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Blog Comments

  1. pmwas's Avatar
    Thanks!!! BTW - the world is a strange place sometimes... This fob I bought from you... it's actually contains two really scarce coins, namely 50 kopeck coin from 1890 and 25 kopeck coin from 1891. I used to collect Russian Empire coins a long long time ago, and such coins were somewhere in my dreams back then. Impossible to get when you're looking for one. So when I go to Cracov, I get an American watch. When I visit an American seller - I get a scarce Russian coin - funny how these goods make it to the other side of Planet Earth somehow

    OH, what have I done? Makes me miss my Russian coins so much !!!
    Updated 07-14-2017 at 04:06 PM by pmwas
  2. Dave Coatsworth's Avatar
    Looks good, Paul!
  3. kevin h's Avatar
    I have a fake e howard if you enjoyed this exercise ! nice work
  4. pmwas's Avatar
    Yes, that usually starts with getting one watch and at some point - it can't be stopped
  5. GeneJockey's Avatar
    "Is there anything you don't know about Elgin watches ?

    How to stop buying them. Just picked up a 5-digit Mat. Laflin movement yesterday, while still in the midst of a GM Wheeler in the 135XXX range. And it all started when I bought one Lord Elgin...
  6. pmwas's Avatar
    Is there anything you don't know about Elgin watches ?
    Thanks again!!!
  7. GeneJockey's Avatar
    That is an Elgin 'Ontario'.

    http://img.photobucket.com/albums/v7...psf447903b.jpg

    You're right - there are supposed to be gaskets between the crystal and the movement-holding frame, and another between the frame and the caseback.

    There's a mate to it in gold filled called the Panama.
  8. pmwas's Avatar
    Yes - it seems like only first run Raymond watches have such balance. Only now we don't know if a first run with 'normal' balance is definitely wrong, or if it's possible as well another early runs mystery here...

    it's also worth noticing the balance cock was milled for it's screw, also an early run feature...
  9. pmwas's Avatar
    Yes, for a 'modern' man the chain might be suprising...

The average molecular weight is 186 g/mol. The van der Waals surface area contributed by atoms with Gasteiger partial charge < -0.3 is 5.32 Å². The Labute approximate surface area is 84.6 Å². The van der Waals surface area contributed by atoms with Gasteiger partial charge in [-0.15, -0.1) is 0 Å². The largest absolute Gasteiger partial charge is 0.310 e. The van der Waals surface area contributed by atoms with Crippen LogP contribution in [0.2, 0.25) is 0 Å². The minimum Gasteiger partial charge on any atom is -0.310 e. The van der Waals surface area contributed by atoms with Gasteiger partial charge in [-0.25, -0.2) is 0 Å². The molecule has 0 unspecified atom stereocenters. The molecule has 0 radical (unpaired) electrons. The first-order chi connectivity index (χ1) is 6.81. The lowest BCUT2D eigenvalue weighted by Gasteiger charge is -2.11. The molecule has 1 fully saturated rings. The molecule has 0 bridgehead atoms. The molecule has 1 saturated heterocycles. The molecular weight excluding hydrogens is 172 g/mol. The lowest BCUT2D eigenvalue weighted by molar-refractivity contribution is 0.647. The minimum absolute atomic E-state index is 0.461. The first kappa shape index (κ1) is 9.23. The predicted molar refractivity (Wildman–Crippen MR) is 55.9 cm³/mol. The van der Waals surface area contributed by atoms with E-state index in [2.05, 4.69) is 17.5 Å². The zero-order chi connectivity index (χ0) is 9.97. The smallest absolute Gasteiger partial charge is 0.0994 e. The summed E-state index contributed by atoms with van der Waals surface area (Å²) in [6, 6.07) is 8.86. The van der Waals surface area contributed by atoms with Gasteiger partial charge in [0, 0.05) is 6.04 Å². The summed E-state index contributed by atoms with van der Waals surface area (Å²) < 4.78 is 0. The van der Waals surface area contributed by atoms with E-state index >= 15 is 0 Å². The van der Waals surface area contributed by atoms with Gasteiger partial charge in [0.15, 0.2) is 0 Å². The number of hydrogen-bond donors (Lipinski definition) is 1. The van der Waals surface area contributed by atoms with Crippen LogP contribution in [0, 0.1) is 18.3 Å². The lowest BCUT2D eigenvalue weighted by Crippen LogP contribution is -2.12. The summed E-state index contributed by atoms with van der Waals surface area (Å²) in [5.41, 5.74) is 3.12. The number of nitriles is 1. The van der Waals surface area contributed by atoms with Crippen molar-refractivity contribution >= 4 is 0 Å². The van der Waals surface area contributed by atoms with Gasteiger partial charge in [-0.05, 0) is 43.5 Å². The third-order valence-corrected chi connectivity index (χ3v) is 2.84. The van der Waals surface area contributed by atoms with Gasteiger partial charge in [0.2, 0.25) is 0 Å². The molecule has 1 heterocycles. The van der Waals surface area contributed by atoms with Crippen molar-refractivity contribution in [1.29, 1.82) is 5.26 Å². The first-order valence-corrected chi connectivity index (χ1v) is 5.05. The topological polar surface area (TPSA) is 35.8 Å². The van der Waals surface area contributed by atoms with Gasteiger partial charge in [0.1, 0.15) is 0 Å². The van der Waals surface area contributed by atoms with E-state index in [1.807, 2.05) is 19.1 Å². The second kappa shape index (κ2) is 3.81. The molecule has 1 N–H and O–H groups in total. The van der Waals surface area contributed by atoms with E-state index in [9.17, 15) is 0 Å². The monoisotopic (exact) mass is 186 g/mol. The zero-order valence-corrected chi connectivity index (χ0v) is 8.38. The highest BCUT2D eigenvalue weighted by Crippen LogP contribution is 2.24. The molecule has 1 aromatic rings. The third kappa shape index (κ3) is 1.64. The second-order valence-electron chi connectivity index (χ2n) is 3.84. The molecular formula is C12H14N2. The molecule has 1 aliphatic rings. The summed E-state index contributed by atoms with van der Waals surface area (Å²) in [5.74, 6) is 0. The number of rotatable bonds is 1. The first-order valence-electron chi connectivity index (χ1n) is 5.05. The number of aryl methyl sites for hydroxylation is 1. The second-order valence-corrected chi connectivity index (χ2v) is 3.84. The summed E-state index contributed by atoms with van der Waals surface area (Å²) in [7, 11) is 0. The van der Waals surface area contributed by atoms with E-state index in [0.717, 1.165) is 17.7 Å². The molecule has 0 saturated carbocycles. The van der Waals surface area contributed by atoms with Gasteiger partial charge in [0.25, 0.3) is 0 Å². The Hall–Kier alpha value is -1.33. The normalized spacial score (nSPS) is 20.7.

I think I've explained that in one of the previous posts, but that was se time ago...
    Verge escapement is very sensitive to mainspring power - speeds up even when you adjust hands forward. To minimize torque variations, a chain and fusee is used, so that a more wound, stronger mainspring has to pull the thin end, which is more difficult. Someone has compared this to continiously variable transmission in a car, a not bad comparisson I guess.
  10. langseth's Avatar
    Thanks for sharing. Being new to the watch world I was surprised to see a bicycle style chain used to wind the mainspring, I'm guessing. Just starting into pocket watches with 2 Waltham 18s an a 12s Illinois pocket watch with a broken lower balance pivot cap jewel that has me stumped. I was able to get 2 manual wind wrist watches working and keeping good time on my Timegrapher, just could be lucky so far. Lots of watches on eBay that aren't running, but I know I'm pushing my luck on the bay.
    Rob
  11. GeneJockey's Avatar
    I followed up a little bit on the balance arms question. As best I can determine, the straight/curved arms with meantime screws on Grade 69 BWRs is a feature of the very first run. All the ones I can find on the internet (and see the arms) have serial numbers <1000. Ben Hutcherson's #1986, from the second run, has straight arms and no meantime screws. Apparently Elgin..., er, I mean NATIONAL went all out on the very first run!